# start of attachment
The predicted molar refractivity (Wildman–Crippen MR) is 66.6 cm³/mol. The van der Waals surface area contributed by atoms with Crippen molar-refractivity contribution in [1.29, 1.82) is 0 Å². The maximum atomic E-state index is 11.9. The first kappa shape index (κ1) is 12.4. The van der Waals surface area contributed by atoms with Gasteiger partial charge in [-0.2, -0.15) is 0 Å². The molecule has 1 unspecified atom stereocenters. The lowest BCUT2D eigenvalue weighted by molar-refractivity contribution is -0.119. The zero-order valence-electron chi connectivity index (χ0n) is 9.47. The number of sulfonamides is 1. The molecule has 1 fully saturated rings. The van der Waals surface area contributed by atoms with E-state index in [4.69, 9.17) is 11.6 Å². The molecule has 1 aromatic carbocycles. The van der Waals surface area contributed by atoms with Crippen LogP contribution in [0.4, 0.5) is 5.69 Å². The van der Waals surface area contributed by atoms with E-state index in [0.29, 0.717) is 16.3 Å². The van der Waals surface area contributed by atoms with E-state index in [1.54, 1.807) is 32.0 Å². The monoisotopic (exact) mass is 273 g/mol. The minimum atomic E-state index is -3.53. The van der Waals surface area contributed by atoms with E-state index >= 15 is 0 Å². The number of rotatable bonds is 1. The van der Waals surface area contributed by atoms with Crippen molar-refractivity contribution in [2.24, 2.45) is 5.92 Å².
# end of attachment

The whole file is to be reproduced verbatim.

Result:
The predicted molar refractivity (Wildman–Crippen MR) is 66.6 cm³/mol. The van der Waals surface area contributed by atoms with Crippen molar-refractivity contribution in [1.29, 1.82) is 0 Å². The maximum atomic E-state index is 11.9. The first kappa shape index (κ1) is 12.4. The van der Waals surface area contributed by atoms with Gasteiger partial charge in [-0.2, -0.15) is 0 Å². The molecule has 1 unspecified atom stereocenters. The lowest BCUT2D eigenvalue weighted by molar-refractivity contribution is -0.119. The zero-order valence-electron chi connectivity index (χ0n) is 9.47. The number of sulfonamides is 1. The molecule has 1 fully saturated rings. The van der Waals surface area contributed by atoms with E-state index in [4.69, 9.17) is 11.6 Å². The molecule has 1 aromatic carbocycles. The van der Waals surface area contributed by atoms with Crippen LogP contribution in [0.4, 0.5) is 5.69 Å². The van der Waals surface area contributed by atoms with E-state index in [0.29, 0.717) is 16.3 Å². The van der Waals surface area contributed by atoms with E-state index in [1.54, 1.807) is 32.0 Å². The monoisotopic (exact) mass is 273 g/mol. The minimum atomic E-state index is -3.53. The van der Waals surface area contributed by atoms with E-state index >= 15 is 0 Å². The number of rotatable bonds is 1. The van der Waals surface area contributed by atoms with Crippen molar-refractivity contribution in [2.24, 2.45) is 5.92 Å².